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From Smithfield to St. George, there are 118 high school baseball programs in Utah.
This year, not one is expected to produce a player who will be drafted by a major league team as soon as he is eligible.
So what gives?
Why would a state that sent Pine View's Marcus Littlewood directly into professional baseball as a second-round pick as recently as 2010 be shut out in this draft?
"The caliber of athlete playing high school baseball in Utah right now is not up to par with the rest of the country," said one long-time major league scout, who asked to exchange anonymity for candor.
"If you go to games, it's obvious the caliber of athlete playing baseball is significantly lower than those playing other sports. ... Foot speed. Arm strength. All the traits you look for just aren't there right now."
If Utah baseball is down, there are a couple of likely reasons.
No. 1, top high school athletes are being asked with increasing frequency to specialize in one sport. While the situation has probably helped improve the quality of football and basketball programs in the state, baseball has suffered.
"In general," the scout said, "schools having success in baseball are a little more liberal about letting kids play one or two other sports."
Bingham coach Joe Sato knows there is competition among a school's athletic programs for the best players.
"We have some great football programs in the state," he said. "There is a lot of attention devoted to that."
For some athletes, the full-ride scholarships available to football and basketball players trump the partial rewards of playing college baseball.
"Some kids think in that direction," Sato said.
Another factor hurting baseball? The coaching players receive before high school can be inadequate. It starts as early as the age of 8, when Utah's best young players are tutored in all-star travel leagues.
"Anybody who wants to coach a travel league team can coach," the scout said. "There's no certification required. … The mechanics of some of these young kids are terrible and the baseball I.Q. is not very high."
Another veteran scout, Bob Burch, agrees.
"When these kids are 11, 12 [or] 13 years old, the coaching is not always very good," he said. "Things are taught incorrectly. Then, in high school and college, they have to be re-trained how to throw a curve ball, hold the bat or swing the bat."
The most highly-regarded local prospect in this draft, which starts Thursday, is University of Utah pitcher Mitch Watrous. He is ranked as the 167th best prospect by Baseball America. No other Utah player is ranked in the top 500. Watrous was primarily a shortstop at Riverton High. He walked on at Utah and it took years diligence to became a pitching prospect.
He was far from a draftable product coming out of high school.
"Mitch is a guy who has worked tirelessly," said Ute coach Bill Kinneberg. "Every day he came in with a goal in mind and has gotten better and better. His arm strength increased and, every time out, he's between 90 and 94 [mph]. That's what brought him up."
Of course, not everyone agrees with the notion that the caliber of high school baseball in Utah has slipped.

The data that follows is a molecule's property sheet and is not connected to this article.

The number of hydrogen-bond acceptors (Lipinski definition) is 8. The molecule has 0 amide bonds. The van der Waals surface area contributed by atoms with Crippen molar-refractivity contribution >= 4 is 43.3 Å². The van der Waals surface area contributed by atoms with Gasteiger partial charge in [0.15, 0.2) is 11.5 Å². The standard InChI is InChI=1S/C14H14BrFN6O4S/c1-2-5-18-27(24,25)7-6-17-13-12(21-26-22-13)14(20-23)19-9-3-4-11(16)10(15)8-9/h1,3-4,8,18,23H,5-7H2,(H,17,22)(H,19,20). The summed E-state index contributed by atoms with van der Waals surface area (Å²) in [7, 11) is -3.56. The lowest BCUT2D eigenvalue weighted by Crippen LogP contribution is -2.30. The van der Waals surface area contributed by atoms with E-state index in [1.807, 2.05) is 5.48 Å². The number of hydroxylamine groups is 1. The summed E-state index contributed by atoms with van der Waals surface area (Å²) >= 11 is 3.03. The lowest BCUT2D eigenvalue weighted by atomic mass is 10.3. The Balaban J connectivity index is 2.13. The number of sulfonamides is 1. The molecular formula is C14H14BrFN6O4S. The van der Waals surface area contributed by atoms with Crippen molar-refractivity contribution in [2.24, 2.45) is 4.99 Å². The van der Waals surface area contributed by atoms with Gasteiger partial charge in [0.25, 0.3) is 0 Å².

"It's as good as ever," insists legendary coach Jim "Shoe" Nelson, who recently retired after 29 years at Spanish Fork.
Asked about the lack of buzz surrounding in-state players prior to the draft, Nelson said, "Our goal as high school coaches is not to develop pro players. Our goal is to make players as good as they can be. …
"I know scouts look for guys on the mound who can throw 90-plus [mph] and the last couple of years we haven't had that. But what we have had are a lot of good high school players."
According to Nelson, scouts might have a different opinion of baseball in Utah if they didn't depend so heavily on established profiles used to determine whether players are worth drafting.
"My deal is and I've said this before pro guys sometimes look for too many tools and not enough for guys who can just play," Nelson explained. "With pitchers, obviously, they look for velocity. But what about getting guys out? What about being effective? What about heart?"
At the same time, Nelson understands a scout's dilemma.
"If a team drafts a tools-guy and he doesn't pan out, their job isn't on the line," he said. "But if a team drafts a guy who doesn't fit the profile or doesn't have a certain set of tools and they don't work out, then their job's on the line."
Sato believes the lack of major league prospects in Utah high schools this year is "a cyclical thing" that is partly the result of Mother Nature.
"There is a lot of talent in Utah," he said. "But I don't think kids look as polished because they can't play year-around like kids in Texas and California and Florida. …
"I can call a school in California and say, 'Hey, I've got a kid you might be interested it.' But the coach there can usually say, 'I can go just down the street and find four or five guys like that.' " MLB Draft
O At Secaucus, N.J.
Thursday, 4 p.m. MDT; Friday and Saturday, 10:30 a.m. MDT
TV • MLB Network
The top Utah-based prospects heading into the first-year player draft:
Mitch Watrous • RHP, 6-foot, 205 pounds
U. of U. (Riverton High)
Kolton Mahoney • RHP, 6-0, 195
Nick Green •
LHP, 6-3, 195
U. of U. (Cottonwood)
Bubba Blau •
RHP, 6-2, 185
Dixie State (Roy)